Via The Vancouver Sun: Mine waste leak forces water-use ban on Quesnel, Cariboo River systems. Excerpt and then a comment:
As far back as 2011, concerns were raised about the tailings pond at the Mount Polley Mine. Brian Olding and Associates, an environmental consulting firm, prepared a detailed report that was submitted to the provincial Ministry of the Environment.
“We looked at the pond and we thought there was monitoring required. We wanted an emergency contingency plan in place.”
Olding was hired jointly by the Williams Lake Indian Band, the Soda Creek Indian Band and mine owner Imperial Metals to conduct an independent review of the Mount Polley Mine 75 kilometres southeast of Quesnel and prepare a technical assessment report on the proposed discharge of water from a tailings pond.
At about 3:45 a.m. on Monday the very pond he reported on was breached, sending over five million cubic metres of contaminated water and toxic slurry into Hazeltine Creek, uprooting trees with its force, and making its way toward Quesnel Lake.
By late Monday on the advice of provincial authorities, the Cariboo Regional District had issued a complete ban on drinking, swimming and bathing in the waterways surrounding the mine and extended it to include Polley Lake and all the waterways near the Mount Polley Mine, including Quesnel Lake, Cariboo Creek, Hazeltine Creek and “the entire Quesnel and Cariboo Rivers systems right to the Fraser River.”
Residents have been told not to allow pets or livestock to drink the water.
In a statement posted to the company website Tuesday morning, Imperial Metals said the breach has stabilized and that the company is relieved there is no loss of life or injury reported.
The cause of the breach remains unknown. Mine personnel and instruments detected no indication of an impending breach, the statement said.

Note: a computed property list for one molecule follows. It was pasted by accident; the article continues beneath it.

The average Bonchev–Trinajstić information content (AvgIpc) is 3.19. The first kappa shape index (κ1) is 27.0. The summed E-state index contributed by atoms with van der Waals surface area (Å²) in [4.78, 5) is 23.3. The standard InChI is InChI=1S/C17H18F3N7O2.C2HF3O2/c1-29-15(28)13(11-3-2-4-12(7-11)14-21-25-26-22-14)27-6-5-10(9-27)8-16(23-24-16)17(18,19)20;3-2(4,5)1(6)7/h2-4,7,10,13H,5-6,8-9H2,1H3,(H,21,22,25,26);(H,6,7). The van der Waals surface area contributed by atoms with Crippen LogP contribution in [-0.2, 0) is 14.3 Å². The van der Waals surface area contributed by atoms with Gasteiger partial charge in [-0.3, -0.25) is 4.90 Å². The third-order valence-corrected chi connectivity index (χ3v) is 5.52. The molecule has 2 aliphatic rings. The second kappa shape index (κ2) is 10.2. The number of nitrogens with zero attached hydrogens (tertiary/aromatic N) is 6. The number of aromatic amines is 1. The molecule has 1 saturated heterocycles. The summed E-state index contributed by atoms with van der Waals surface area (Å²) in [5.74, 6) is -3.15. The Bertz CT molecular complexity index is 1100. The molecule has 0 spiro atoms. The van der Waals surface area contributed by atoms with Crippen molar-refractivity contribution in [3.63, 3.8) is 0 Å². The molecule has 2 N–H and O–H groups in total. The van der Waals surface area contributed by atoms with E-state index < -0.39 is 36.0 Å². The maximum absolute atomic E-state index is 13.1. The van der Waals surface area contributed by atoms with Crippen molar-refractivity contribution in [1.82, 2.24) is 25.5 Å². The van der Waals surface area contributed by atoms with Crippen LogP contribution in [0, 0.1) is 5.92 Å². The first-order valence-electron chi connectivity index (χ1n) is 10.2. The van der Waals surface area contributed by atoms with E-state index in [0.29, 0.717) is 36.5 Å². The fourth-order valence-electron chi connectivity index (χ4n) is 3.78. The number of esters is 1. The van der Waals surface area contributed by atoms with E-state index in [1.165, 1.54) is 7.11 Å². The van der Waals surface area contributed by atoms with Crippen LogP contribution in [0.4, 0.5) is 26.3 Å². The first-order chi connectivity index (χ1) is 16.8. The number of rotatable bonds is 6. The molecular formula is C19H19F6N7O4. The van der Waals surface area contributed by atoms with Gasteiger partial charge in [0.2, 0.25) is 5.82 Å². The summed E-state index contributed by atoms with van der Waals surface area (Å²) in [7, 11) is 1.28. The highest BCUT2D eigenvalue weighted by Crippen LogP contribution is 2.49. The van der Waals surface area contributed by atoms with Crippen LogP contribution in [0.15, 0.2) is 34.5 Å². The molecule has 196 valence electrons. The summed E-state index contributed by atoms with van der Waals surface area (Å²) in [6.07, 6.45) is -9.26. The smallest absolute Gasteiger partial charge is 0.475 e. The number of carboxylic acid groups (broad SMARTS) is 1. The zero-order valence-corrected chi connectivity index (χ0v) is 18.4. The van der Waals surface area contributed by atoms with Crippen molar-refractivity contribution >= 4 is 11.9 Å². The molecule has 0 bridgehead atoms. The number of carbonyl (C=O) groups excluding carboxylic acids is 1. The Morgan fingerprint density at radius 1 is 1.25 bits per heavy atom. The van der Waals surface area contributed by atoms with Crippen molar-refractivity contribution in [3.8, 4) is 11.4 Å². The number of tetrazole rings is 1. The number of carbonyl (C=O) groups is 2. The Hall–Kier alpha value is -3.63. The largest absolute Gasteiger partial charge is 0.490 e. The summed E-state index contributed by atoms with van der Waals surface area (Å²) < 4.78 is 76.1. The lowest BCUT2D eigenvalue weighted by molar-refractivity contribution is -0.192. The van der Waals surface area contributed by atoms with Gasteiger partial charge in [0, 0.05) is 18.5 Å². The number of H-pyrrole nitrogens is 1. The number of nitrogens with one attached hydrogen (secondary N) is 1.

“Exact quantities of water and tailings discharged have yet to be determined,” the statement said.
According to 2013 data released to Environment Canada on disposal of chemicals, Polley Mine disposed of almost 84,000 kg of arsenic and its compounds though tailings last year, about 1,000 kg of cadmium, 38,000 kg of lead and 562 kg of mercury. A map of the Polley Mine site on the company website suggests there is only one tailings pond on-site.
Chief Anne Louie of the Williams Lake Indian band said this is a “massive environmental disaster.” Louie, who was in meetings all day dealing with the crisis said “We held discussions with the mine staff related to the potential of this situation occurring. We have a report that we worked on a couple of years ago.” Louie said she will be having community meetings to address the issues in the coming days.
The ban will cover at least 300 people in the region, especially in the town of Likely, said Al Richmond, chairman of the Cariboo Regional District. The ban will stay in place until water samples have been analyzed.
This is not just a minor local problem. The discharge could move downstream into the Fraser River, which is a major waterway supporting much of our wild salmon stock. The Fraser also runs through the province' s most productive agricultural land. We may be on the brink of an environmental disaster that's also a major public health problem.